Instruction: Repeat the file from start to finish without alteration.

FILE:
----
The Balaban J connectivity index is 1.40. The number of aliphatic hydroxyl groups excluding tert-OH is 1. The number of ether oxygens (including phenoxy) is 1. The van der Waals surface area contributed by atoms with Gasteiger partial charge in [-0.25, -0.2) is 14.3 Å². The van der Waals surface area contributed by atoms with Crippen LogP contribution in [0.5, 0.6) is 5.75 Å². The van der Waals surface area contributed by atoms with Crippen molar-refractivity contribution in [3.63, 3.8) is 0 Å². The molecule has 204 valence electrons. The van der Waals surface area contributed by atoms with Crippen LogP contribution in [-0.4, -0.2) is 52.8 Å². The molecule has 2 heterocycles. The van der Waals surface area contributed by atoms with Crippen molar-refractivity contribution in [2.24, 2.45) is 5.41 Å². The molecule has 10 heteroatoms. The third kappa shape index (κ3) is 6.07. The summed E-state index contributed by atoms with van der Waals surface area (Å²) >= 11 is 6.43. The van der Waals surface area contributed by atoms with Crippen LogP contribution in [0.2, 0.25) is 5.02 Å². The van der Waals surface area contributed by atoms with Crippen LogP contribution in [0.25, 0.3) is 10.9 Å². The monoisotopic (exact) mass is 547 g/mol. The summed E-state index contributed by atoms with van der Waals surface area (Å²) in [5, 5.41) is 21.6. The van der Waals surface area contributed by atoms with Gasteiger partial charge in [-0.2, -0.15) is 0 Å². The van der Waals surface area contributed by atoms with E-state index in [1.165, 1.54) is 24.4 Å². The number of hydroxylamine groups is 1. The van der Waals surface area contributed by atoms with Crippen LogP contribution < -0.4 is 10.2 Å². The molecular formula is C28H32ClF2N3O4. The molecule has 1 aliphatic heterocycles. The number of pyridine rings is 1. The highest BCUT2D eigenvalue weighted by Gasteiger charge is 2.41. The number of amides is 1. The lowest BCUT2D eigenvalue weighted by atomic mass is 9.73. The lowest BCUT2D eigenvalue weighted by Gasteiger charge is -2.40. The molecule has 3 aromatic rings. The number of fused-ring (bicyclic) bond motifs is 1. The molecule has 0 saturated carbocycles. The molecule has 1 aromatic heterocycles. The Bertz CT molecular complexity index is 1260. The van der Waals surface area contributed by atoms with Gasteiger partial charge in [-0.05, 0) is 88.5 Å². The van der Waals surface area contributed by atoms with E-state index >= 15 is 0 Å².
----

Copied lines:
The Balaban J connectivity index is 1.40. The number of aliphatic hydroxyl groups excluding tert-OH is 1. The number of ether oxygens (including phenoxy) is 1. The van der Waals surface area contributed by atoms with Gasteiger partial charge in [-0.25, -0.2) is 14.3 Å². The van der Waals surface area contributed by atoms with Crippen LogP contribution in [0.5, 0.6) is 5.75 Å². The van der Waals surface area contributed by atoms with Crippen molar-refractivity contribution in [3.63, 3.8) is 0 Å². The molecule has 204 valence electrons. The van der Waals surface area contributed by atoms with Crippen LogP contribution in [-0.4, -0.2) is 52.8 Å². The molecule has 2 heterocycles. The van der Waals surface area contributed by atoms with Crippen molar-refractivity contribution in [2.24, 2.45) is 5.41 Å². The molecule has 10 heteroatoms. The third kappa shape index (κ3) is 6.07. The summed E-state index contributed by atoms with van der Waals surface area (Å²) >= 11 is 6.43. The van der Waals surface area contributed by atoms with Crippen LogP contribution in [0.2, 0.25) is 5.02 Å². The van der Waals surface area contributed by atoms with Crippen LogP contribution in [0.25, 0.3) is 10.9 Å². The monoisotopic (exact) mass is 547 g/mol. The summed E-state index contributed by atoms with van der Waals surface area (Å²) in [5, 5.41) is 21.6. The van der Waals surface area contributed by atoms with Gasteiger partial charge in [-0.2, -0.15) is 0 Å². The van der Waals surface area contributed by atoms with E-state index in [1.165, 1.54) is 24.4 Å². The number of hydroxylamine groups is 1. The van der Waals surface area contributed by atoms with Crippen LogP contribution < -0.4 is 10.2 Å². The molecular formula is C28H32ClF2N3O4. The molecule has 1 aliphatic heterocycles. The number of pyridine rings is 1. The highest BCUT2D eigenvalue weighted by Gasteiger charge is 2.41. The number of amides is 1. The lowest BCUT2D eigenvalue weighted by atomic mass is 9.73. The lowest BCUT2D eigenvalue weighted by Gasteiger charge is -2.40. The molecule has 3 aromatic rings. The number of fused-ring (bicyclic) bond motifs is 1. The molecule has 0 saturated carbocycles. The molecule has 1 aromatic heterocycles. The Bertz CT molecular complexity index is 1260. The van der Waals surface area contributed by atoms with Gasteiger partial charge in [-0.05, 0) is 88.5 Å². The van der Waals surface area contributed by atoms with E-state index >= 15 is 0 Å².